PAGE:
I headed next to South West Rocks, in Arakoon National Park, to visit the Trial Bay Gaol. The old, abandoned, stone jail sits, handsomely forlorn, surrounded by greenery, on a point of land overlooking the sea. A lovely setting for a resort, but an odd one for a prison. (And for those not familiar with the word “gaol,” it’s the traditional British spelling of “jail.” Pronounced the same.)
I wandered through the museum, which outlines the prison’s history. It started life as a Public Works Prison opened in 1886. It was an experimental prison, one that tried to reform inmates through work. It was believed that humane treatment would be more effective in redeeming the criminally inclined.
The original prison took 13 years to build, which I imagine had as much to do with its isolation as with its impressively sturdy stone construction. It was a fairly extensive complex of buildings, as it would have to not only house but feed and care for the inmates and guards who lived there. It would be home to prisoners who would be doing public works–in this case, building a breakwater on the nearby bay. Despite the presence of a prison, the bay was not named for a day in court, but rather for a ship named Trial that was wrecked there in 1816. (Interestingly, the ship, a brig, had been stolen by a group of convicts, so the name of the ship suited those sailing it when it sank.) The ship was found in 1817, and because there was no sign of survivors, it was assumed that everyone, convicts and hostages, must have perished. It was actually the consistency with which ships were wrecked in this area that led to the attempted building of the breakwater, though that didn’t really work out as hoped.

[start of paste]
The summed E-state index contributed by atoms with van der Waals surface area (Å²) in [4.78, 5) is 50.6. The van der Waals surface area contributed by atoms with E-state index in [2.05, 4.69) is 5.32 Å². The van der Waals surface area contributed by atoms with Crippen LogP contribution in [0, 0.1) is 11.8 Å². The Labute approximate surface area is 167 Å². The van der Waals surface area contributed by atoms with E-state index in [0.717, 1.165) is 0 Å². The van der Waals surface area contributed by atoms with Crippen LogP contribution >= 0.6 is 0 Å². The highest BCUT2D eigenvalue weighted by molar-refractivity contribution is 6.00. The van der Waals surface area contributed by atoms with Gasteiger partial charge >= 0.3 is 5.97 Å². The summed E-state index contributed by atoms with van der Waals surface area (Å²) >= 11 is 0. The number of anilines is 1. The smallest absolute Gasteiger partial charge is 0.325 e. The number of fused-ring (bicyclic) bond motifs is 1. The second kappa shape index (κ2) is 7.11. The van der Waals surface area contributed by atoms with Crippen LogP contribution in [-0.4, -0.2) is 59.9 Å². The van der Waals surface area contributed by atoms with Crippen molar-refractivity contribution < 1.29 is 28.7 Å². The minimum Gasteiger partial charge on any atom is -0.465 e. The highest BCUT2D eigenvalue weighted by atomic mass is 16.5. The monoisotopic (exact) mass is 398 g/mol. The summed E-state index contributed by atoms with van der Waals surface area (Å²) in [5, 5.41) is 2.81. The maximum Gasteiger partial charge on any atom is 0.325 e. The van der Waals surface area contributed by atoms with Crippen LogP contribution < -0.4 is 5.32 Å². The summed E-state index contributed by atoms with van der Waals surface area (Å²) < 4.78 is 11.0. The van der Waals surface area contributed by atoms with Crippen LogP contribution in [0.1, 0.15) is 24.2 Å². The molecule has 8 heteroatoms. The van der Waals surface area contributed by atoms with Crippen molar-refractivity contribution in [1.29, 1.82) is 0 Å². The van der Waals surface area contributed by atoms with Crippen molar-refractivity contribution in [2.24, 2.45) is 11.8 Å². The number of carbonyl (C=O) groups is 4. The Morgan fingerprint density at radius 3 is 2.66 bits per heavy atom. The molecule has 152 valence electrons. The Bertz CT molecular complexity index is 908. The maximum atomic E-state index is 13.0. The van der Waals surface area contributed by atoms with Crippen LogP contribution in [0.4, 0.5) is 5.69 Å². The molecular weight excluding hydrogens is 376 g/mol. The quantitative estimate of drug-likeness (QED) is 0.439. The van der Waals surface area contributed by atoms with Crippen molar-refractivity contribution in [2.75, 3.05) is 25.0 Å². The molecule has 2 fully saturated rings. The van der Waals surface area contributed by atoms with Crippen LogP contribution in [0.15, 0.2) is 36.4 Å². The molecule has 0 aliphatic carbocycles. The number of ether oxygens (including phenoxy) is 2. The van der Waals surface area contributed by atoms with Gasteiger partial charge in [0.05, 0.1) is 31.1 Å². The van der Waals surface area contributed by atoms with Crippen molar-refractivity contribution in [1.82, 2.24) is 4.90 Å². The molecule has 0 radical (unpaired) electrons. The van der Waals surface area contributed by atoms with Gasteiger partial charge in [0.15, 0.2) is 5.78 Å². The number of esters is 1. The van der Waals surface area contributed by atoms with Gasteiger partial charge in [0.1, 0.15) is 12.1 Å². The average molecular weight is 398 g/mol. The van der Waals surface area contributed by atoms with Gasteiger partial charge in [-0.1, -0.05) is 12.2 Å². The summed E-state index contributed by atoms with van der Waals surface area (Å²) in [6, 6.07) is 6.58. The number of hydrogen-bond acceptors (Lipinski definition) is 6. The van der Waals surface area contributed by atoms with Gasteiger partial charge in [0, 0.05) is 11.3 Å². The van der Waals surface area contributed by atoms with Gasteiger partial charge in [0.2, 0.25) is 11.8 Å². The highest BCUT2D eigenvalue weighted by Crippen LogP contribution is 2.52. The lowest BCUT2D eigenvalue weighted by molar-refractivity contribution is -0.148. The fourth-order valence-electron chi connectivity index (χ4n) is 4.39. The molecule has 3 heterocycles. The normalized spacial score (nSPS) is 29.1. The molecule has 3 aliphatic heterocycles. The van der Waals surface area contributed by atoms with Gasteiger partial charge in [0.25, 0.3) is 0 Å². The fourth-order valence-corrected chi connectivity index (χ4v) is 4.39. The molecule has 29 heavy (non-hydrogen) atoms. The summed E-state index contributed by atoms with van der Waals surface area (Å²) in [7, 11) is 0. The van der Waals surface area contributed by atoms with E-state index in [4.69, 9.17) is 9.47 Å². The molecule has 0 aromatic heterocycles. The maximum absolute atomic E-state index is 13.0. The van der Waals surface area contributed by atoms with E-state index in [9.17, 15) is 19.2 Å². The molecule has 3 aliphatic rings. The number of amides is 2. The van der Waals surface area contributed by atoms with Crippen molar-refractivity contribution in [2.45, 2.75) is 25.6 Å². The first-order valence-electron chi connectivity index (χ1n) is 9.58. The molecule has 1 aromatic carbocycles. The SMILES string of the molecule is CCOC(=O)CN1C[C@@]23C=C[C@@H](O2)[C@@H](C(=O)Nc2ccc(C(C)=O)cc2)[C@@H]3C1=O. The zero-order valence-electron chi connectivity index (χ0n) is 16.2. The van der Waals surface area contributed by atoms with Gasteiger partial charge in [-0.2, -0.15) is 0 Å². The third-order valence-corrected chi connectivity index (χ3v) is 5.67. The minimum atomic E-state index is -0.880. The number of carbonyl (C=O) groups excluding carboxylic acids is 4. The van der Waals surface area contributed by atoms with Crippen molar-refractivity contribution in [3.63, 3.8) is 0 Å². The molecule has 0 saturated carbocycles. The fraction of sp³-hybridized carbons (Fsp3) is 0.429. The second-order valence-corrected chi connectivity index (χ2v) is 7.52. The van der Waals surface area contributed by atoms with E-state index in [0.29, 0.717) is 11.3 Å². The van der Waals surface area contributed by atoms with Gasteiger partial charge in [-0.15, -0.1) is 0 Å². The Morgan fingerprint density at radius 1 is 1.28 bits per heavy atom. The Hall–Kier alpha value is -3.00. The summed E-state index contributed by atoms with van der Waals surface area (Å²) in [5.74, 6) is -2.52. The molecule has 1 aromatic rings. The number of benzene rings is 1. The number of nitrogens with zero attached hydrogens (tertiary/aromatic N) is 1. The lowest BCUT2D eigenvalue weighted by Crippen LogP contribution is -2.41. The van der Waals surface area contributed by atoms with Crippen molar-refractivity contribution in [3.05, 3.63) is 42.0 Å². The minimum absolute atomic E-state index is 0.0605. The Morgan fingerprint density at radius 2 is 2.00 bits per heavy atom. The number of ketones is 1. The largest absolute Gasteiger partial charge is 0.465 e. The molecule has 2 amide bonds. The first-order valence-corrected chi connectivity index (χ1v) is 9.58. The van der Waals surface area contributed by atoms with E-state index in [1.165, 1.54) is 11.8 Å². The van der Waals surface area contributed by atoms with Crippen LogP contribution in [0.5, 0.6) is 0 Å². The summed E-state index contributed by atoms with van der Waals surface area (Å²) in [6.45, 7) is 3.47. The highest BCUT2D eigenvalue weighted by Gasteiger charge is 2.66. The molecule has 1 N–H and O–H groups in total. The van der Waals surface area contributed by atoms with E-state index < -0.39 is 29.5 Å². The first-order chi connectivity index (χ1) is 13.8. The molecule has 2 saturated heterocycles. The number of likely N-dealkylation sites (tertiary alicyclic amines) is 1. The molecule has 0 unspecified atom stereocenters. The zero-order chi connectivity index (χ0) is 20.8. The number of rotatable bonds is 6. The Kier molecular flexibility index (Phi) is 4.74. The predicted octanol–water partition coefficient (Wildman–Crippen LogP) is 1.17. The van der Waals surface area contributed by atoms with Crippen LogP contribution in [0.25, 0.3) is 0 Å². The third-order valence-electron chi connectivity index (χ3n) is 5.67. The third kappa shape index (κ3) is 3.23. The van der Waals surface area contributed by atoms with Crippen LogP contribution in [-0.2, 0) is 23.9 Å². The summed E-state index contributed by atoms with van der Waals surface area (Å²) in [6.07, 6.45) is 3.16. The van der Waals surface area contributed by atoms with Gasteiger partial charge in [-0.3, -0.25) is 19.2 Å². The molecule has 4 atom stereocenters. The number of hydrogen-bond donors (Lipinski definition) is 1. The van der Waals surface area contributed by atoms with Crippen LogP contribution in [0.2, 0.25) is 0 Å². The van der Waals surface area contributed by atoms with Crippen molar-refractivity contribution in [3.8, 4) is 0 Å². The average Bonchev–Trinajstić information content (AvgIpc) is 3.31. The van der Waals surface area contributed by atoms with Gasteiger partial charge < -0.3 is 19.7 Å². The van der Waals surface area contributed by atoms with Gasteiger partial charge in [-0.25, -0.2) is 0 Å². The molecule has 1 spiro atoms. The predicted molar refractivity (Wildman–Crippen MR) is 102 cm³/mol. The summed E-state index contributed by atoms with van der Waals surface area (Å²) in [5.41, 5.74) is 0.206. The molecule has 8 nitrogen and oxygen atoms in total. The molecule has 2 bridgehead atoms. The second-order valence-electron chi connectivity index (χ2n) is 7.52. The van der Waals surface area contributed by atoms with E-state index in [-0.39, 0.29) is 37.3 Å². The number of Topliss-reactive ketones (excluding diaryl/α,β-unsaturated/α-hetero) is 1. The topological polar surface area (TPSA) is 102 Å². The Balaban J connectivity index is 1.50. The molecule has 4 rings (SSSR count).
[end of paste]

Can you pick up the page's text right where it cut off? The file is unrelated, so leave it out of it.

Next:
The jail was expanded in 1900s, and electric lights were added. However, climbing expenses and violent storms combined to derail the breakwater project far short of its intended length. In 1903, the jail was closed, and in 1904, it was auctioned off. Then, during World War I, it was needed again, as an Enemy Alien Internment Camp–a place to keep any Germans or Austrians who were feared to be enemy sympathizers. Finally, in 1922, everything that could easily be removed was taken, leaving only the haunting ruins that are now designated a heritage site.
I hiked around the ruins for about 40 minutes. The buildings were impressive, and I took a fair number of photos. I also chatted for a while with the woman who operates the museum. She was worried about the wild wind that was whipping the coast today. She said it normally doesn’t get windy until well into summer, and this is still winter. Also, she said it’s getting warm early, and it was unusual to have no clouds. Since she lives in the forest nearby, the dry weather and winds have her a bit worried, as fire can sweep through quickly in these conditions.